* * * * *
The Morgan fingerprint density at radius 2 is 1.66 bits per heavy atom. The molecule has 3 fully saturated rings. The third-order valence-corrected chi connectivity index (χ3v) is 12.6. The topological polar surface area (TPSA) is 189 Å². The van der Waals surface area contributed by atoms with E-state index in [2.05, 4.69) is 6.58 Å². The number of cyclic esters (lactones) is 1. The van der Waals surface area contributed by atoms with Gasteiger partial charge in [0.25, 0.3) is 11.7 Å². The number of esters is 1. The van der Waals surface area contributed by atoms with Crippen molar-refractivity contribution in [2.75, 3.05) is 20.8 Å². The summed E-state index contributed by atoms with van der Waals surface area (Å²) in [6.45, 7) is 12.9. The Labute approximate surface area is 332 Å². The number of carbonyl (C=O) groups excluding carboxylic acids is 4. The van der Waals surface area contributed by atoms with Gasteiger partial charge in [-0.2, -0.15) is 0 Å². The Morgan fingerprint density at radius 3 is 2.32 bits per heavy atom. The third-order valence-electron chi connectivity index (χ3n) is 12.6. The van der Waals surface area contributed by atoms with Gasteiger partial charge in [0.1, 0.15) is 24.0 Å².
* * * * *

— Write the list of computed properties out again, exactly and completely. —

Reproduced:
The Morgan fingerprint density at radius 2 is 1.66 bits per heavy atom. The molecule has 3 fully saturated rings. The third-order valence-corrected chi connectivity index (χ3v) is 12.6. The topological polar surface area (TPSA) is 189 Å². The van der Waals surface area contributed by atoms with E-state index in [2.05, 4.69) is 6.58 Å². The number of cyclic esters (lactones) is 1. The van der Waals surface area contributed by atoms with Gasteiger partial charge in [0.25, 0.3) is 11.7 Å². The number of esters is 1. The van der Waals surface area contributed by atoms with Crippen molar-refractivity contribution in [2.75, 3.05) is 20.8 Å². The summed E-state index contributed by atoms with van der Waals surface area (Å²) in [6.45, 7) is 12.9. The Labute approximate surface area is 332 Å². The number of carbonyl (C=O) groups excluding carboxylic acids is 4. The van der Waals surface area contributed by atoms with Gasteiger partial charge in [-0.2, -0.15) is 0 Å². The Morgan fingerprint density at radius 3 is 2.32 bits per heavy atom. The third-order valence-electron chi connectivity index (χ3n) is 12.6. The van der Waals surface area contributed by atoms with Gasteiger partial charge in [0.1, 0.15) is 24.0 Å².